“Water and oxygen are fundamental to exploration and future habitat on the lunar surface. Specifically, collecting and processing of water-ice and oxygen-bearing minerals to produce propellant and other mission consumables is a desirable early capability goal of the Artemis Program. The Mission Scenario describes a set of activities related to harvesting, processing, and purifying water from ice-laden lunar soil(regolith), as well as oxygen production.”
The Mission Scenario and three associated activities are based on the kinds of mission operations and environmental features that are anticipated on the Moon. All activities will be designed to simulate conditions inside the rim of a permanently-shadowed lunar crater in a polar region where temperatures are perennially -269 °C (-452 °F).
An illustration of NASA’s VIPER lunar rover. It’ll explore the Moon’s south pole and map water resources. Credit: NASA Ames/Daniel Rutter
In addition, the proposed ideas must be able to contend with the long periods of illumination and darkness in the polar regions (aka. the diurnal cycle), which lasts 706 hours – 29 days, 12 hours, 44 minutes, and 3 seconds, to be exact. The three activities include:
Collecting Regolith: For this activity, teams must be able to provide power to a mobile platform operating inside the crater. This platform will be required to collect ice-bearing lunar regolith for 100 hours and then deliver it to a water extraction plant located 5 km (3 mi) away for processing. The total mission scenario time must not exceed 200 hours, and the platform must be able to ascend and descent into the crater (if needed).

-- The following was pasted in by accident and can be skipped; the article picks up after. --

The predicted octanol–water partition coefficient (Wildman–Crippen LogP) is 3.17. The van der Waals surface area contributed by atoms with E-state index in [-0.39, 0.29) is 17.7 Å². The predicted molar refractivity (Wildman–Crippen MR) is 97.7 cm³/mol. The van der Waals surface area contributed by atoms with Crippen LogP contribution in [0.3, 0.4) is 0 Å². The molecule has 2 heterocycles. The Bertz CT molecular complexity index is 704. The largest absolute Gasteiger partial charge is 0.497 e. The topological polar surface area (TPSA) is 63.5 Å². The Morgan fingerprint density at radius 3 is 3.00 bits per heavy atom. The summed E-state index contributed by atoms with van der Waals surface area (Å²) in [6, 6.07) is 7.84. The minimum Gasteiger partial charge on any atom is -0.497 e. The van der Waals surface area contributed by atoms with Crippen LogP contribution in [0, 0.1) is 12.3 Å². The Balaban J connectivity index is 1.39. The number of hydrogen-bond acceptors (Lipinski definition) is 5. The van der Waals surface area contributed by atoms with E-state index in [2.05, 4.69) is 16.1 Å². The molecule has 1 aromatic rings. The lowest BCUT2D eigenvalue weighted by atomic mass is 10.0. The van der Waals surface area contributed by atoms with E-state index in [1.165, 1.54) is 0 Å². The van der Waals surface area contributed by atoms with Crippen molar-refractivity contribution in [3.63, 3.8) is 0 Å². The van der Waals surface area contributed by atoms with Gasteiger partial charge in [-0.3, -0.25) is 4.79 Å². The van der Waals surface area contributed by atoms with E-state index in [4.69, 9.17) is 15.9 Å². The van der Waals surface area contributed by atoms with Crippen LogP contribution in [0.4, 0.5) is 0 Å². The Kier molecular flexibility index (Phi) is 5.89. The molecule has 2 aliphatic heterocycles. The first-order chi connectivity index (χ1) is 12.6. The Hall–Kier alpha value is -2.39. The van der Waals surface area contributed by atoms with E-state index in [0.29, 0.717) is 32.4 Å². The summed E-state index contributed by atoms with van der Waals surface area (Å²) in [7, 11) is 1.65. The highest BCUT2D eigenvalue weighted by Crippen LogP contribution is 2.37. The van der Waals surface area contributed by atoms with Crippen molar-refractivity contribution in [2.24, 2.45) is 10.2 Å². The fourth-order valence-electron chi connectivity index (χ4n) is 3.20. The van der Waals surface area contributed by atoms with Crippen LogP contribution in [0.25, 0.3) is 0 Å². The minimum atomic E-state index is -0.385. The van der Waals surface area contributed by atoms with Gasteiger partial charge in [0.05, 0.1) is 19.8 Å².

Water Production: Here, the teams must deliver power to the water production plant, located 1000 meters (1094 yards) from the power source on the crater rim. The regolith, which will be 20% ice and 80% dry regolith by mass fraction, will be heated to 200 ºC (392 °F) to fully extract the water. During 100 hours of operation, the plant will produce 20 kg (44 lbs) of water, with three deliveries made over a total of 300 hours.